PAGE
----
• Joseph Savant

Rio Dulce

My time in Antigua was a lot of fun, ending up relaxing a few days longer than expected. Spent time with my new friends from Canada and while they are waiting for paperwork I decided to escape Antigua. The time at Casa Elena was great, relaxing and a lot of fun.

The combination of belching diesel chicken buses, enclosed streets and residual volcanic ash, combined with the constant rains and moisture, did a hellacious number on my sinus and allergies. A trip out of the area seemed a solution, so I hit the BMW dealer in Guatemala City to look around before continuing east towards Rio Dulce. I'd been told it was a pretty area and didn't appear too far away. Canuck Charlie texted me that he was coming to the Guatemala City BMW dealer the same day, but we missed each other.

The maps showed Rio Dulce to be about 200 miles and 3.5 hours from Antigua but based on my experience so far, I figured it would be 5 hours. Getting out of Guatemala City was horrible as expected, but the road north finally opened up and the scenery was great, caught in glances between trucks and highway issues.

The roads quickly deteriorated however and miles of trucks became the norm. I spent much of the ride in the oncoming lane passing miles of crawling traffic and pulling off onto the oncoming shoulder to let traffic by. It culminated in a 1 hour stop for road construction. I'd ridden past a huge traffic jam and finally made the front where I sat with a couple of other motorcyclists in the heat. My accomplice gave me a piece of candy and a thumbs up as we sat there.

In the rearview mirror - better attitude than me!

Finally, the workers came up to move the barricade and we started up in preparation to get moving again. What I didn't expect was the reaction when the barricade moved. From behind and around me, it was like the start of a motocross race. Pickups and motorcycles took off in a cloud of dust, cars fishtailing and spewing gravel wildly. It was a flat out race and madness and there was nothing to do but try to beat the insanity. Man was it crazy and as I said before, the Guatemalans here drive hard.

I got ahead of all the traffic and blew through the construction, dust and rubble on the road for miles.

I'd already been on the road for a few hours when I had to grab something fast to eat, as I knew there was no way I'd make Rio before dark and the impending storm cloud ahead. Amazingly there was a Burger King, and though I rarely eat at places like that, the burger and fries were dang good and lifted my energy. I know, Burger King? It was fast is why lol.

Ahead loomed a black storm cloud and fading daylight. Despite my best efforts the sheer amount of truck traffic and seriously deep potholes kept the pace slow and I was getting worn out from the constant concentration. I rounded a curve and was instantly in a monsoon shower. It came so quickly that by the time I got off the road to suit up, I was completely drenched. I got a rain jacket on but I just gave up on the rest. I sat under a tree for a bit, as the sheer white rain poured and poured. Daylight was fading and I had no idea how long the rain would last, so I decided to push on. It was a scary scenario, because the wheel swallowing potholes now were invisible, filled with water and the heavy rains laying a covering of water on the road. I rode slowly trying to spot the potholes.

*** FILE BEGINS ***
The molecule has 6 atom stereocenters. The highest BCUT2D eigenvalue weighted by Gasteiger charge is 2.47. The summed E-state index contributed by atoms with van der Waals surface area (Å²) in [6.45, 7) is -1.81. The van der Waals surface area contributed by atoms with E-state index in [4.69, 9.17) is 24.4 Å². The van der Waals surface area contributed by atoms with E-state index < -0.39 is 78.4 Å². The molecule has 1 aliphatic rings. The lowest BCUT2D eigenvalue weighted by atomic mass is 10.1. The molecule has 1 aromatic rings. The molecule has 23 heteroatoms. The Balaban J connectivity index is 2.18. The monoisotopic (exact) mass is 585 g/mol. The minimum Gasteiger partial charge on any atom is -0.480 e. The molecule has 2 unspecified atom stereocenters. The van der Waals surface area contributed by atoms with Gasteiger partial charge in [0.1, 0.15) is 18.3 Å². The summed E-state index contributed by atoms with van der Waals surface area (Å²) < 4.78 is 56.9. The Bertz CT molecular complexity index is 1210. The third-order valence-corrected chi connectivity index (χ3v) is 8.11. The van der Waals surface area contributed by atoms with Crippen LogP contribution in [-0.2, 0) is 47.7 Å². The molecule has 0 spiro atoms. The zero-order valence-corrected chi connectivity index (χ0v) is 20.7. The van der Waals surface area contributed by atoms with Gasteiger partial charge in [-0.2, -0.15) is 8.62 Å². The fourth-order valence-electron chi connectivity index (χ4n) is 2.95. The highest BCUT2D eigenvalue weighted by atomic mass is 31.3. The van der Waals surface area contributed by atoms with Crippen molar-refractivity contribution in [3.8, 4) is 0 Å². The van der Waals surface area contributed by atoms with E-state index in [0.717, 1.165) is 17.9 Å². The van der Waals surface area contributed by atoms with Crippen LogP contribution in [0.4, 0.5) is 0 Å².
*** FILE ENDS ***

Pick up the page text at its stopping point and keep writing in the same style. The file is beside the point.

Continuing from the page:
It's generally true that rains come in the afternoon, but here the roads and traffic are so bad that the delays push you into the afternoon rain no matter what your plans are.

I could barely see and felt the insanity of what I was doing, but I didn't want to be doing this in the dark. After about 30 minutes the rain lightened, but my boots were now filled with water. The rows of trucks never ended as the darkness finally came. Rain was heavy then light, and finally disappeared completely. I rolled into Rio Dulce well after dark, pulling into a gas station under the suspicious gaze of a 12 gauge pump wielding security guard. The shotgun wielding guards are everywhere in Guatemala so I'm used to them, however this guy made me uncomfortable. He watched me intently for the entire time I was there trying to find a hotel on my phone.

By the time I finally found one, rode a few miles in the dark to find it and paid through the nose, it had been over 8 hours for a supposed 3 hour trip. Riding here is very tiring and you cannot relax in any form. I spent the next few hours trying to dry out gear around the room and get my head cleared. But hey, it's adventure right? :D

#Guatemala #Photography #BMWR1200GS #Adventure #Travel

Follow the completion of my motorcycle travels from
the Arctic Ocean in Alaska to Tierra Del Fuego at the tip of South America
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I'm Joseph Savant, photographer and moto adventurer. 

Recently I completed an amazing motorcycle journey to the tip of South America from Alaska, exploring and photographing all the way. I hope you enjoy the blog!



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© 2017 by Joseph Savant